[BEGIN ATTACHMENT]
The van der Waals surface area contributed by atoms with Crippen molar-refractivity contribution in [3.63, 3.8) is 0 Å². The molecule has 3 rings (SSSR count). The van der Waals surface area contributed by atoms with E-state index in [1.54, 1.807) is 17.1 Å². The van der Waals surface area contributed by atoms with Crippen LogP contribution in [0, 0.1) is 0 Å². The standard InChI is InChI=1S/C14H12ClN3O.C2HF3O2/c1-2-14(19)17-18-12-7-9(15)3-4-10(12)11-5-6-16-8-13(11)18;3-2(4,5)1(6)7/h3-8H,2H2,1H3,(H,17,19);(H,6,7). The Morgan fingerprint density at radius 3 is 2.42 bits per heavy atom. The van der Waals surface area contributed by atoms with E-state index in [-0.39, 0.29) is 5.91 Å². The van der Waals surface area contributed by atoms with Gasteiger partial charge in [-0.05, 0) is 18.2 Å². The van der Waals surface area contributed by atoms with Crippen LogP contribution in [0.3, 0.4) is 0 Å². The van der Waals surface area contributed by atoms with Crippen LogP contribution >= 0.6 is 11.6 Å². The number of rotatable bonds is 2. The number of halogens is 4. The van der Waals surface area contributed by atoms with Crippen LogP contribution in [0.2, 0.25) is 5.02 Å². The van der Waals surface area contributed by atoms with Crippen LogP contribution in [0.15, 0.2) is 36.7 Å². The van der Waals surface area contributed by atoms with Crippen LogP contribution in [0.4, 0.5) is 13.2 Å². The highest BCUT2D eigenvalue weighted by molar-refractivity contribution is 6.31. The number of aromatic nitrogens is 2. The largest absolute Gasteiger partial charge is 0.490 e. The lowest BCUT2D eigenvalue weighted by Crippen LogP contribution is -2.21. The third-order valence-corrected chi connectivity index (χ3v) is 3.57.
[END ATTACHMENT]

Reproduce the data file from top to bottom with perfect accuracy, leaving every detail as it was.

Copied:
The van der Waals surface area contributed by atoms with Crippen molar-refractivity contribution in [3.63, 3.8) is 0 Å². The molecule has 3 rings (SSSR count). The van der Waals surface area contributed by atoms with E-state index in [1.54, 1.807) is 17.1 Å². The van der Waals surface area contributed by atoms with Crippen LogP contribution in [0, 0.1) is 0 Å². The standard InChI is InChI=1S/C14H12ClN3O.C2HF3O2/c1-2-14(19)17-18-12-7-9(15)3-4-10(12)11-5-6-16-8-13(11)18;3-2(4,5)1(6)7/h3-8H,2H2,1H3,(H,17,19);(H,6,7). The Morgan fingerprint density at radius 3 is 2.42 bits per heavy atom. The van der Waals surface area contributed by atoms with E-state index in [-0.39, 0.29) is 5.91 Å². The van der Waals surface area contributed by atoms with Gasteiger partial charge in [-0.05, 0) is 18.2 Å². The van der Waals surface area contributed by atoms with Crippen LogP contribution in [0.3, 0.4) is 0 Å². The van der Waals surface area contributed by atoms with Crippen LogP contribution >= 0.6 is 11.6 Å². The number of rotatable bonds is 2. The number of halogens is 4. The van der Waals surface area contributed by atoms with Crippen LogP contribution in [0.2, 0.25) is 5.02 Å². The van der Waals surface area contributed by atoms with Crippen LogP contribution in [0.15, 0.2) is 36.7 Å². The van der Waals surface area contributed by atoms with Crippen LogP contribution in [0.4, 0.5) is 13.2 Å². The highest BCUT2D eigenvalue weighted by molar-refractivity contribution is 6.31. The number of aromatic nitrogens is 2. The largest absolute Gasteiger partial charge is 0.490 e. The lowest BCUT2D eigenvalue weighted by Crippen LogP contribution is -2.21. The third-order valence-corrected chi connectivity index (χ3v) is 3.57.